When a software project wants to use Creative Commons Attribution-NonCommercial-NoDerivs 3.0 Unported License that denies making derivatives, does it conflict GitHub terms of service clause F.1 that says:

By setting your repositories to be viewed publicly, you agree to allow others to view and fork your repositories.

Eg. is forking (allowed by GitHub) the same as making derivatives (denied by CC). A fork has an owner, has its own download links, has separate history from the original repo etc. and any other feature you might expect from a "derivative".

I know that using CC for a software project is not the brightest idea but some are still doing this and I wonder if it is even allowed by the GitHub terms.

IANAL is OK, I just want to see some opinions about it

  • 1
    I would tend to say this isn't a problem. In technical Git terms, "creating a fork" seems to correspond to git clone. Making an exact clone of a repository seems perfectly in-bounds for CC-ND. Once you start modifying that fork, then you're violating the license; however, AFAIK, the Github terms don't require the right to make modifications to a fork.
    – apsillers
    Jul 17, 2013 at 12:04
  • 3
    Creative commons licenses should not be used for software (See wiki.creativecommons.org/Frequently_Asked_Questions : Can I apply a Creative Commons license to software?) . I think there is a real risk that your license is not providing the protections you think it is providing; the authors of the license are explicitly telling you it won't work properly.
    – Brian
    Jul 17, 2013 at 13:51
  • I'm well aware that CC license should be kept as far from software as possible. Some repos are using this license though and it seemed to me there might be a conflict between forking an no-derivs rule.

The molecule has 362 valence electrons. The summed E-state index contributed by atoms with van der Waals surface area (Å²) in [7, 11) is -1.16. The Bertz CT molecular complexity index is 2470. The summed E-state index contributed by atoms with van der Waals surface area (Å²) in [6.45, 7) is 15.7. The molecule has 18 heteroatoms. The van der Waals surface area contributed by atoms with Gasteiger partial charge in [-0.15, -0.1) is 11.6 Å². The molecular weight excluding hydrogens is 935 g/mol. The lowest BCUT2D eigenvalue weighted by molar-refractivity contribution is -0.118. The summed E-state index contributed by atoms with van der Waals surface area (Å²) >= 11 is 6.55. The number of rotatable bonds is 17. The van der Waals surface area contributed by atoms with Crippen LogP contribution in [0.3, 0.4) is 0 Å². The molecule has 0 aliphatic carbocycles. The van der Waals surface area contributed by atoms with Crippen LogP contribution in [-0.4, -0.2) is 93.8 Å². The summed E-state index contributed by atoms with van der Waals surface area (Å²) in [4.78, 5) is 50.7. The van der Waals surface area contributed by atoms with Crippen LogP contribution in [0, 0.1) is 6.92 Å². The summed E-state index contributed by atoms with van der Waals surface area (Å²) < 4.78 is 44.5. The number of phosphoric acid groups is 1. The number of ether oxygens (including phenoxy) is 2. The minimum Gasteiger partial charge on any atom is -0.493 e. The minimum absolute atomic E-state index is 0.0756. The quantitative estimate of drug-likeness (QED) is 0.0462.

– Andris
    Jul 17, 2013 at 18:05

2 Answers 2


Generally, the term "forking" means taking some codebase and making a modified version of it. However, Github uses the term "forking" to mean "use of Github's fork feature", which simply creates an unaltered clone of a repository by use of git clone.

A fork has an owner, has its own download links

If you consider trivial alteration of related metadata to constitute the creation of a derivative work, I don't see how anyone could ever legally share a copy of a CC-ND work. If I put up someone else's CC-ND video on YouTube, have I created a derivative work because my username is different from the author's, or the URL where the video is available is different? If you think the answer is "yes, that's a derivative work", then it seems impossible to share a CC-ND work at all, which is contrary to the entire point of the license.

A fork has... separate history from the original repo

It does not -- the fork actually has a history identical to the original repo. That's the entire point of git clone. If you're worried that your repo may differ at some future time because the original author created a modified version, that's not a valid concern, either. Imagine if I shared someone else's CC-ND music on my website: if the original artist modified some of his tracks, I have no responsibility to update the old versions of the tracks I'm currently sharing.

From the information you've presented here, it looks like Github has nothing to say about you restricting modifications on your repo content.


Github doesn't force any licensing by default, and most of the code hosted on Github is not licensed.

You're basically free to use the license you want, but please consider this article before.

I am not a lawyer so I don't know the exact terms of service of Github, but, as apsillers was commenting, doing a git clone is not prohibited as long as no modifications are made to the code. (you will need a license that at least authorize to see and download the code, but you shouldn't be using github if you're not ready to do that anyways...)

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